The hedge fund industry receives a tremendous amount of negative coverage in the mainstream media. This is further exacerbated by political candidates, on both sides of the aisle, who have characterized the federal tax paid by hedge fund professionals to be lower than the taxes paid by truck drivers and secretaries. It is often difficult to discern if this narrative is being driven by the media or by the politicians. Either way, it is patently false. Hedge fund professionals are, deserving or not, the most recent poster boys for the one percent.
A Parallel Narrative
In this unwelcome role, hedge funds are prey to heightened scrutiny, not only from the media, but also from the Department of Justice (DOJ), the Securities and Exchange Commission (SEC), regulators and the aforementioned politicians. One might argue that hedge funds have become a target, not unlike other minorities in our country, albeit a less sympathetic one.
The feeling of hopelessness shared by all minorities may account for the lack of spine displayed by so many that find themselves faced with charges brought by one or another government agency. Maybe they are guilty, although many settle these matters without acknowledging guilt.
Also possible, is that in the best fiduciary interests of their clientele they make the choice to go quietly and conserve financial resources.
Then there is Leon Cooperman, founder of Omega Advisors and hedge fund multi-billionaire. Cooperman, you may recall, authored an open letter to President Obama at the height of the Occupy Wall Street movement in 2011, in which he appealed to the President to stop encouraging what he perceived to be class warfare.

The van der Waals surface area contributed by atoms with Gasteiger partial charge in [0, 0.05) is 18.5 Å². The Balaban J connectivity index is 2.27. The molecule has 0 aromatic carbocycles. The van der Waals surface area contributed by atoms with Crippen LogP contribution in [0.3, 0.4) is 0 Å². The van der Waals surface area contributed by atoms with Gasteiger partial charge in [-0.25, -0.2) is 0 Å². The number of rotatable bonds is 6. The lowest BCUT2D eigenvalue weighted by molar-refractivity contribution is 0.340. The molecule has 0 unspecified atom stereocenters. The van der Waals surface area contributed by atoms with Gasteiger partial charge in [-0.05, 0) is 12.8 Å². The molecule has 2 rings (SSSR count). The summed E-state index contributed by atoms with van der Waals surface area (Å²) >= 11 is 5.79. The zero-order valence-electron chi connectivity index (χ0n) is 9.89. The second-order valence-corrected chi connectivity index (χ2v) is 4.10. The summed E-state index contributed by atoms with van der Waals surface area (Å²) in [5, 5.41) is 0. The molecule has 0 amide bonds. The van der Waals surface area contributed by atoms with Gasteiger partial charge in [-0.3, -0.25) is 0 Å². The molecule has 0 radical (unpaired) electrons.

Unsurprisingly, Mr. Cooperman has been indicted for insider trading, the soup de jour of the SEC.
Mr. Cooperman, appearing on Squawk Box, said, “We could have settled this matter with the SEC for an amount that is far less than I donate to charity every year, but I refused to do so because I know that we acted appropriately and lawfully.”
This is not the first time an accused inside trader has protested his innocence. The case of SAC Capital Management comes to mind. Founder Steve Cohen fought the good fight against the SEC and wound up paying out more than $600 million in fines and transitioning his firm to a family office.
Another High-Profile Case
Hedge fund titan, Daniel Och, of Och-Ziff Capital Management, recently settled a Foreign Corrupt Practices Act case for the enormous sum of $413 million, which resolved outstanding civil and criminal charges resulting from a five-year investigation into the firm’s African subsidiary.
Will Cooperman Also Fold?
It is impossible to know, however, in his Squawk Box interview, Cooperman recalled the words of Representative Robert G. Harper of South Carolina who famously said, “Millions for defense but not one penny for tribute.” This sounds very much like a man prepared to stand his ground and fight.
If this brings to mind a certain municipal police department, accused by the DOJ of using traffic laws to target the community’s minorities for the purpose of extracting outrageous fines, and wondering if it is possible that the Department of Justice and the Securities and Exchange Commission have been using similar tactics against hedge funds—that’s understandable.